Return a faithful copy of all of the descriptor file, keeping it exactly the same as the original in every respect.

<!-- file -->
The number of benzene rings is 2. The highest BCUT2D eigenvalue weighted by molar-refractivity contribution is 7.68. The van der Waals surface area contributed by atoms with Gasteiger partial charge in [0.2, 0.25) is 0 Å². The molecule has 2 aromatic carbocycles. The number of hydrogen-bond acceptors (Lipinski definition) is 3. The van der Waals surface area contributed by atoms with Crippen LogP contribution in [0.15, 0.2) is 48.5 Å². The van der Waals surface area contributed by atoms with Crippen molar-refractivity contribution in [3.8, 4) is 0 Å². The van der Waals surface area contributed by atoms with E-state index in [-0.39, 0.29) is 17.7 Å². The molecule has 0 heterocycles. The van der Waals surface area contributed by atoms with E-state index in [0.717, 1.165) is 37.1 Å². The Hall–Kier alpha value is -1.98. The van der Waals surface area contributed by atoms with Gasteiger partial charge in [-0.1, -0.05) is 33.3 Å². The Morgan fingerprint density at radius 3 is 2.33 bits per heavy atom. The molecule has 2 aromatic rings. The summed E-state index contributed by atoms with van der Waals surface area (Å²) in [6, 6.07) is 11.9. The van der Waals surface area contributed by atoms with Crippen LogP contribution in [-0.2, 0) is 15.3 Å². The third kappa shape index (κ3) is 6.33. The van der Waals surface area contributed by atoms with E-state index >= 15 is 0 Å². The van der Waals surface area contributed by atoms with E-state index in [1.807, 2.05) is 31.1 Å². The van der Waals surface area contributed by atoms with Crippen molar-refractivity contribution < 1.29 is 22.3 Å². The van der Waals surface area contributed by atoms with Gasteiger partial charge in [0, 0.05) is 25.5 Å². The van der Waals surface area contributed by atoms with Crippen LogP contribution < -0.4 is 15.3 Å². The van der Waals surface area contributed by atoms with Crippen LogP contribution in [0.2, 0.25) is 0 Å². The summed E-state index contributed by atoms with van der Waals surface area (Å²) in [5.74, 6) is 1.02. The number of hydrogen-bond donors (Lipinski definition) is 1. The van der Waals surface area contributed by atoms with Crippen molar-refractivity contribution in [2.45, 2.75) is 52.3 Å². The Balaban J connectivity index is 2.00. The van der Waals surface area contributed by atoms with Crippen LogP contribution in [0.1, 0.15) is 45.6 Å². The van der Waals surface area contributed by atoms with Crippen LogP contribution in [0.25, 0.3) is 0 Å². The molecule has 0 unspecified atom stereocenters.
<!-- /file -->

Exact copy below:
The number of benzene rings is 2. The highest BCUT2D eigenvalue weighted by molar-refractivity contribution is 7.68. The van der Waals surface area contributed by atoms with Gasteiger partial charge in [0.2, 0.25) is 0 Å². The molecule has 2 aromatic carbocycles. The number of hydrogen-bond acceptors (Lipinski definition) is 3. The van der Waals surface area contributed by atoms with Crippen LogP contribution in [0.15, 0.2) is 48.5 Å². The van der Waals surface area contributed by atoms with Crippen molar-refractivity contribution in [3.8, 4) is 0 Å². The van der Waals surface area contributed by atoms with E-state index in [-0.39, 0.29) is 17.7 Å². The molecule has 0 heterocycles. The van der Waals surface area contributed by atoms with E-state index in [0.717, 1.165) is 37.1 Å². The Hall–Kier alpha value is -1.98. The van der Waals surface area contributed by atoms with Gasteiger partial charge in [-0.1, -0.05) is 33.3 Å². The Morgan fingerprint density at radius 3 is 2.33 bits per heavy atom. The molecule has 2 aromatic rings. The summed E-state index contributed by atoms with van der Waals surface area (Å²) in [6, 6.07) is 11.9. The van der Waals surface area contributed by atoms with Crippen LogP contribution in [-0.2, 0) is 15.3 Å². The third kappa shape index (κ3) is 6.33. The van der Waals surface area contributed by atoms with E-state index >= 15 is 0 Å². The van der Waals surface area contributed by atoms with E-state index in [1.807, 2.05) is 31.1 Å². The van der Waals surface area contributed by atoms with Crippen molar-refractivity contribution < 1.29 is 22.3 Å². The van der Waals surface area contributed by atoms with Gasteiger partial charge in [0, 0.05) is 25.5 Å². The van der Waals surface area contributed by atoms with Crippen LogP contribution < -0.4 is 15.3 Å². The van der Waals surface area contributed by atoms with Crippen LogP contribution in [0.2, 0.25) is 0 Å². The summed E-state index contributed by atoms with van der Waals surface area (Å²) in [5.74, 6) is 1.02. The number of hydrogen-bond donors (Lipinski definition) is 1. The van der Waals surface area contributed by atoms with Crippen molar-refractivity contribution in [2.45, 2.75) is 52.3 Å². The Balaban J connectivity index is 2.00. The van der Waals surface area contributed by atoms with Crippen LogP contribution in [0.1, 0.15) is 45.6 Å². The van der Waals surface area contributed by atoms with Crippen LogP contribution in [0.25, 0.3) is 0 Å². The molecule has 0 unspecified atom stereocenters.